Posted by: Gregory Linton | 03/23/2012

Solutions to complications for graduation rates caused by student mobility

In the last post, I described how transfer students are ignored in the calculations of program completion rates. Even experts in statistical analysis of education data fail to take student swirl into consideration. An oft-cited study by P. T. Ewell, D. P. Jones, and P. J. Kelly (2003) found that, of every 100 students who entered the ninth grade, only 18 would complete an associate’s degree or a bachelor’s degree within 10 years of their first year in high school. V. M. H. Borden (2004), for example, cites this study but represents it as referring only to bachelor’s degrees. The statistic is often used to lament the “leaky pipeline” of education in America, as was the case in a “policy alert” published by the National Center for Public Policy and Higher Education in April 2004.

This study, however, excludes transfer students, which makes the statistics look more dismal than the reality. Adelman, who was a senior research analyst at the U.S. Department of Education, publicly called attention to the fact that analysts who use this data overlook that it includes only students who graduate from the institution where they first enrolled (Glenn, 2006). He argued that the National Education Longitudinal Study has shown that the statistic is actually 35 percent, not 18 percent. Also, the Census Bureau’s Current Population Survey of 2003 found that 28.4 percent of Americans between the ages of 25 and 29 had earned at least a bachelor’s degree, which would be impossible if it were true that only 18 percent earned an associate’s or bachelor’s degree within 10 years of the ninth grade.

A proposed solution to this complication is the development of a national tracking system (Ewell, Schild, & Paulson, 2003). Such a system would keep track of where students attend college and when they complete their program. This system may prove useful for nationwide analysis of higher education trends, but it would assist little in determining the effectiveness and quality of any individual institution, as retention rates and graduation rates are assumed to do. At this point, however, “the technology for a full census of completion does not yet exist” (Adelman, 2006, p. 85). Also, efforts to implement a national tracking system were thwarted because of privacy concerns (Selingo, 2012).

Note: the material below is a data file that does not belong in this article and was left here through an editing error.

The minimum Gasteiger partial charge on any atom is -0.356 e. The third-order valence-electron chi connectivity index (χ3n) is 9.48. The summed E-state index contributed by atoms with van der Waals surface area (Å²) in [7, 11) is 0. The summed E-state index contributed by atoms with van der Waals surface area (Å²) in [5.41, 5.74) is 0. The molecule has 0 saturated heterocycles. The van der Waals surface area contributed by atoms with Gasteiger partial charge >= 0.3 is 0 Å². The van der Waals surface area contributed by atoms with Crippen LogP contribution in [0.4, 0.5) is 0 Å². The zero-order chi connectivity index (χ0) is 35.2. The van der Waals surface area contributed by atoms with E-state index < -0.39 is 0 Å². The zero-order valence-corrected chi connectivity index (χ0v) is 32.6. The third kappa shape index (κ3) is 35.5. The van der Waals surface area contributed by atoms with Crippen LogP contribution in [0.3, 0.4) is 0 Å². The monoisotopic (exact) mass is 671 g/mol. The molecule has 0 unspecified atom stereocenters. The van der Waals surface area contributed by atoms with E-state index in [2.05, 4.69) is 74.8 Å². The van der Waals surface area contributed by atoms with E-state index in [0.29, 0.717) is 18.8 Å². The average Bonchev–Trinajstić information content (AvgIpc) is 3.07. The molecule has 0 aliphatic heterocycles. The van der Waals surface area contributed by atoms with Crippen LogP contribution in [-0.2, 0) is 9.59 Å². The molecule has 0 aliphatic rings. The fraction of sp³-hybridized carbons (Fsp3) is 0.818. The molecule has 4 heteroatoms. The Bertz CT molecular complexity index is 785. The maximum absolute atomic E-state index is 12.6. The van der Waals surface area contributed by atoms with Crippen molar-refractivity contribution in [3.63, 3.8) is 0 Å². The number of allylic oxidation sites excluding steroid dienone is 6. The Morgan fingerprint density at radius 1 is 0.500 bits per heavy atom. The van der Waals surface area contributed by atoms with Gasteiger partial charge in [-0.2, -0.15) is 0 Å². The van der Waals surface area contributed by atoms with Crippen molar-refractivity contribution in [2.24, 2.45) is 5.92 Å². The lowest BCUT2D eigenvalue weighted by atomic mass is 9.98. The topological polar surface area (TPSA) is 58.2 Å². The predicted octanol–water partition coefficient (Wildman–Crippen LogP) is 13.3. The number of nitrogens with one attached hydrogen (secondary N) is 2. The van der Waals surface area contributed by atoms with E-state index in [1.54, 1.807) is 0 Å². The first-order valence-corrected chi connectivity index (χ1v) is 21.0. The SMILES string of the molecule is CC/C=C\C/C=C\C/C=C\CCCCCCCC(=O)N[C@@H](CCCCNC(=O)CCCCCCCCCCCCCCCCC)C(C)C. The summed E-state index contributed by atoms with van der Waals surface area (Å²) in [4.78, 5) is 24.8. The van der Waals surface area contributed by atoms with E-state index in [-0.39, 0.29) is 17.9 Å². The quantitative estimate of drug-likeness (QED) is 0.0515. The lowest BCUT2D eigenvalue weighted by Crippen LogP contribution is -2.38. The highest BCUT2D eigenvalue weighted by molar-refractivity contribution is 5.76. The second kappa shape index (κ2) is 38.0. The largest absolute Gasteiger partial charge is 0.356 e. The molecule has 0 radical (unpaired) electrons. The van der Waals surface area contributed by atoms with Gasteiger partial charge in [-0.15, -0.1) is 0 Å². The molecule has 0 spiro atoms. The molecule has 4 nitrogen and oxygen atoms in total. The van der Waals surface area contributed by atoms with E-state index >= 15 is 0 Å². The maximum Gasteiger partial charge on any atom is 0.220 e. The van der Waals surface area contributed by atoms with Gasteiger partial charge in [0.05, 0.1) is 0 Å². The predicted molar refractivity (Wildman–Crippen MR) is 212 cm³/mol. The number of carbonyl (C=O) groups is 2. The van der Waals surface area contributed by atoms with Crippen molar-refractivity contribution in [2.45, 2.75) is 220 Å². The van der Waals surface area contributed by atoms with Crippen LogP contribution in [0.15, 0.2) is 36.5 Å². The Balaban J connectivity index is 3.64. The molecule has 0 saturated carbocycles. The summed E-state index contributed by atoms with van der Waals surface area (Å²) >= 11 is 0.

Another solution is to cease trying to calculate institutional graduation rates and instead track student graduation rates. As Adelman (2006) observes, “it is the student’s success that matters to families—and to the nation,” not the institution’s (p. xvi). Up to now, statistical reporting has been institution-centered rather than student-centered. In contrast to the other low graduation rates reported elsewhere, Adelman (2006) has shown that when the graduation rate includes students who earn a degree from a different four-year college than the one in which they originally enrolled, the six-year completion rates are in the 62-67 percent range. This statistic is confirmed by The Condition of Education 2003, which reported that, of students who intended to earn a bachelor’s degree and began their postsecondary education at a 4-year institution in 1995-96, 63 percent had obtained a bachelor’s degree with six years.

Adelman (2006) also modifies the traditional retention rate, or “persistence rate” as he prefers to call it, by including any student who earns any credit at a postsecondary institution in a calendar year (July 1-June 30) and earns credits at any time and at any institution during the next calendar year. In contrast to claims that a fourth of four-year college entrants do not return for their second year, Adelman’s persistence rate shows that 96 percent actually take credits in the second year.

More recently, a national commission under U.S. Education Secretary Arne Duncan has proposed modifications to criteria for measuring community college performance that takes student mobility into consideration. Transfer students will now be included in the criteria for student success and persistence.

Another step in the right direction has been taken by more than 300 public four-year colleges who have joined together to form the Voluntary System of Accountability Program. The completion metric used by that program includes transfer students. We can only hope that, in the future, higher education policy wonks will recognize the reality of transfer students and build that reality into their reporting and planning requirements.

In future posts, I will discuss how student mobility also complicates curriculum design and assessment of student learning.


Adelman, C. (2006, February). The toolbox revisited: Paths to degree completion from high school through college. Washington, DC: U.S. Department of Education. Retrieved Marc 23, 2012, from

Borden, V. M. H. (2004, March/April). Accommodating student swirl: When traditional students are no longer the tradition. Change, 36(2), 10-17.

Ewell, P. T., Jones, D. P., & Kelly, P. J. (2003). Conceptualizing and researching the college student pipeline. Boulder, CO: National Center for Higher Education Management.

Ewell, P. T., Schild, P. R., & Paulson, K. (2003, April). Following the mobile student: Can we develop the capacity for a comprehensive database to assess student progression? Lumina Foundation for Education Research Report.

Glenn, D. (2006, April 21). Government analyst says shoddy statistics tell a false tale about higher education. Chronicle of Higher Education, 52(33).

Selingo, J. (2012, March 2). The rise and fall of the graduation rate. The Chronicle of Higher Education. Retrieved March 22, 2012, from

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